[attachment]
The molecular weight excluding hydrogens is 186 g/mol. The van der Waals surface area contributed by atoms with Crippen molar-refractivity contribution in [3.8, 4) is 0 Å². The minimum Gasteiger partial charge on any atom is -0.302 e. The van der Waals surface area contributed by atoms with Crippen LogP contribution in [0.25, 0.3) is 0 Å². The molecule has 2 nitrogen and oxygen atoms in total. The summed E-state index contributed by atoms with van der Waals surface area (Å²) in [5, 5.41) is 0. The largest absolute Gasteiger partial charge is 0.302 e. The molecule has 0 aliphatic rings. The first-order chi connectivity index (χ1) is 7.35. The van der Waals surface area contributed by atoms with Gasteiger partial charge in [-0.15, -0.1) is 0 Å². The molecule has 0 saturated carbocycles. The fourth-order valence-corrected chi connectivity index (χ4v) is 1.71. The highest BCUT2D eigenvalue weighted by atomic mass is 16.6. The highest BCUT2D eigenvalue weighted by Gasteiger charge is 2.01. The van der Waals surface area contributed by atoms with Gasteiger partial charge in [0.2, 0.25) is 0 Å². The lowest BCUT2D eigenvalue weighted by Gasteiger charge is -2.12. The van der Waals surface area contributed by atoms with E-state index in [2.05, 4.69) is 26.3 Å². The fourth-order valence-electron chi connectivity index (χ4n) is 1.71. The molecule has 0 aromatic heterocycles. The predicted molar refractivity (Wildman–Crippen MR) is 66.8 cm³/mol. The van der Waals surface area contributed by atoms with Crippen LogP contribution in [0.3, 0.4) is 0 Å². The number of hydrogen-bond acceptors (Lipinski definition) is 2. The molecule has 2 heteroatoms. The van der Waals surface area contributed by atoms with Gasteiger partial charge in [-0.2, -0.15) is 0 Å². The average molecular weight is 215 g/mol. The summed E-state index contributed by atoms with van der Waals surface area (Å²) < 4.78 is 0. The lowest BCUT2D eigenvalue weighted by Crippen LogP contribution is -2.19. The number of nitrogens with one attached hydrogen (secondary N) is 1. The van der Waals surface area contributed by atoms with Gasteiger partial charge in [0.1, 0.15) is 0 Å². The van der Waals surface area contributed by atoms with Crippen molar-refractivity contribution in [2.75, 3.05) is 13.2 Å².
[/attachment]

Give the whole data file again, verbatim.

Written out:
The molecular weight excluding hydrogens is 186 g/mol. The van der Waals surface area contributed by atoms with Crippen molar-refractivity contribution in [3.8, 4) is 0 Å². The minimum Gasteiger partial charge on any atom is -0.302 e. The van der Waals surface area contributed by atoms with Crippen LogP contribution in [0.25, 0.3) is 0 Å². The molecule has 2 nitrogen and oxygen atoms in total. The summed E-state index contributed by atoms with van der Waals surface area (Å²) in [5, 5.41) is 0. The largest absolute Gasteiger partial charge is 0.302 e. The molecule has 0 aliphatic rings. The first-order chi connectivity index (χ1) is 7.35. The van der Waals surface area contributed by atoms with Gasteiger partial charge in [-0.15, -0.1) is 0 Å². The molecule has 0 saturated carbocycles. The fourth-order valence-corrected chi connectivity index (χ4v) is 1.71. The highest BCUT2D eigenvalue weighted by atomic mass is 16.6. The highest BCUT2D eigenvalue weighted by Gasteiger charge is 2.01. The van der Waals surface area contributed by atoms with Gasteiger partial charge in [0.2, 0.25) is 0 Å². The lowest BCUT2D eigenvalue weighted by Gasteiger charge is -2.12. The van der Waals surface area contributed by atoms with E-state index in [2.05, 4.69) is 26.3 Å². The fourth-order valence-electron chi connectivity index (χ4n) is 1.71. The molecule has 0 aromatic heterocycles. The predicted molar refractivity (Wildman–Crippen MR) is 66.8 cm³/mol. The van der Waals surface area contributed by atoms with Crippen LogP contribution in [0.3, 0.4) is 0 Å². The number of hydrogen-bond acceptors (Lipinski definition) is 2. The molecule has 2 heteroatoms. The van der Waals surface area contributed by atoms with Gasteiger partial charge in [-0.2, -0.15) is 0 Å². The average molecular weight is 215 g/mol. The summed E-state index contributed by atoms with van der Waals surface area (Å²) < 4.78 is 0. The lowest BCUT2D eigenvalue weighted by Crippen LogP contribution is -2.19. The number of nitrogens with one attached hydrogen (secondary N) is 1. The van der Waals surface area contributed by atoms with Gasteiger partial charge in [0.1, 0.15) is 0 Å². The van der Waals surface area contributed by atoms with Crippen molar-refractivity contribution in [2.75, 3.05) is 13.2 Å².